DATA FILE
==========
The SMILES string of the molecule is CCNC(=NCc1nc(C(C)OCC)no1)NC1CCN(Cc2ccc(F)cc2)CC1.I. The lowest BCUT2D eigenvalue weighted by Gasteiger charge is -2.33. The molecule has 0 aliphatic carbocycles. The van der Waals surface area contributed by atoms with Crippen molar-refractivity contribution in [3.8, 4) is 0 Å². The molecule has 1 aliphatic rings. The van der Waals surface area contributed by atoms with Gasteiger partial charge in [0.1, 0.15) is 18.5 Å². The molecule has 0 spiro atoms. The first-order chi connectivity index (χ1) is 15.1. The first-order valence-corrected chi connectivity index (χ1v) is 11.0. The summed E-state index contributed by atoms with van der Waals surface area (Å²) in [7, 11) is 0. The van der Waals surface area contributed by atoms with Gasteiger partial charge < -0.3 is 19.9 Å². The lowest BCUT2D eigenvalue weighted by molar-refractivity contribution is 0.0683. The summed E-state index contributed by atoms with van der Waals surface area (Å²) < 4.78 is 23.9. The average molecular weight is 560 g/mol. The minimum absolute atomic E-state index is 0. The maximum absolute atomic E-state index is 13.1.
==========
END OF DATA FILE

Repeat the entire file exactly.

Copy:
The SMILES string of the molecule is CCNC(=NCc1nc(C(C)OCC)no1)NC1CCN(Cc2ccc(F)cc2)CC1.I. The lowest BCUT2D eigenvalue weighted by Gasteiger charge is -2.33. The molecule has 0 aliphatic carbocycles. The van der Waals surface area contributed by atoms with Crippen molar-refractivity contribution in [3.8, 4) is 0 Å². The molecule has 1 aliphatic rings. The van der Waals surface area contributed by atoms with Gasteiger partial charge in [0.1, 0.15) is 18.5 Å². The molecule has 0 spiro atoms. The first-order chi connectivity index (χ1) is 15.1. The first-order valence-corrected chi connectivity index (χ1v) is 11.0. The summed E-state index contributed by atoms with van der Waals surface area (Å²) in [7, 11) is 0. The van der Waals surface area contributed by atoms with Gasteiger partial charge < -0.3 is 19.9 Å². The lowest BCUT2D eigenvalue weighted by molar-refractivity contribution is 0.0683. The summed E-state index contributed by atoms with van der Waals surface area (Å²) < 4.78 is 23.9. The average molecular weight is 560 g/mol. The minimum absolute atomic E-state index is 0. The maximum absolute atomic E-state index is 13.1.